The Norfolk Autism Partnership Board Working Groups oversee the implementation of the plans set out by the Board. These groups are inclusive and involve autistic people, parents and carers and experts by experience. Every member of the group has a defined role, with responsibility and ownership to explore all solutions to problems.
There are currently five working groups. Four active groups meet approximately every month these are the Engagement with People, Diagnosis Pathways and Workforce Development. The groups report into the Board on a quarterly basis.
If you are interested in joining the Board or a working group please go to How to get Involved.
Updates from the Working Groups
Diagnosis Working Group lead reports that the group has supported creation of transparent and up-to-date autism pathways on the Partnership Website, Knowledge Anglia and Norfolk Community Health and Care websites; investigated accessible waiting rooms and waiting room policy; described what needs to be included in an appointment letter for autistic people; monitored progress on autism diagnosis waiting times and contributed to understanding of a Demand Avoidance Profile. A key priority for the next year will be increasing number of autistic people or parent/carers in working group, with goal of at least five members
Engagment with People
Engagement Working Group lead reports that independent website continues to grow and succeed, Since January 2021, 6737 unique visitors have viewed the website 11,541 times. Issues with the newsletter sign-up system have been corrected, and an additional 62 members have been added to the mailing list since the last update. The second of the new series of Autism Norfolk Forums (ANF) was held successfully online 11/01/21. Feedback from members of the public generated by the Forum submitted to the Board as a verbal update. Following discussion, decision made to set up a more formal post-Forum meeting to go through attendee feedback. Based on feedback, the next Forum will be focussed on Personal Independent Payment (PIP), Disability Living Allowance (DLA), Welfare Rights and related issues.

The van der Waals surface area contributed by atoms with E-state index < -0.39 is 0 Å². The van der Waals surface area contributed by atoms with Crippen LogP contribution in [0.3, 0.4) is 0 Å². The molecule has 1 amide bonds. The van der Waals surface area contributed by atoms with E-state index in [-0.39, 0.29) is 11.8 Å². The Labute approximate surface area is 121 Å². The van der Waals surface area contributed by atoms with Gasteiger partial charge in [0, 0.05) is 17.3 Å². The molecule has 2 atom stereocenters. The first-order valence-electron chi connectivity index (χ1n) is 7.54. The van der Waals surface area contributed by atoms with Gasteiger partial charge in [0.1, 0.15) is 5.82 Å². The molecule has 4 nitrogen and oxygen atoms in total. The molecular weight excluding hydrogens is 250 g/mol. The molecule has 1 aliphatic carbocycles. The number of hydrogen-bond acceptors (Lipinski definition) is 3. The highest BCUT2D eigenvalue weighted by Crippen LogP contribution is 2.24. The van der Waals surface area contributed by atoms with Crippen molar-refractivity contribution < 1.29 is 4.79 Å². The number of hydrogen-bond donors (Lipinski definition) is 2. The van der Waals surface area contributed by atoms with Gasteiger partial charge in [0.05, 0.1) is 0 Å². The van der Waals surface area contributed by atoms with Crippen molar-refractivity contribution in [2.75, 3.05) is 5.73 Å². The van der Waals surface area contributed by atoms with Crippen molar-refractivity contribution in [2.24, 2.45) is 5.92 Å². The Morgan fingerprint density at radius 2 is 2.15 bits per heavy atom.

Workforce Development Working Group lead reports that the group continues to update the eLearning and in-person training in response to feedback. The UEA is currently going through these changes. The pandemic response has made delivering training more difficult, but progress is being made and is expected to be substantial in the next year. Five organisations have been trained in the Understanding Autism course so they can deliver it internally to their staff. Two further organisations are planning to be trained in the course next year. The Group intends to develop a quiz to check training attendees learning.
The Employment Working Group is still in its earliest stages. The lead reports that the group is positive about the work it is doing. Following discussion with people with autism in the community, the Group intends to focus on compiling knowledge and resources on Employment into one place and finding a large employer to work with as an “Autism Champion”.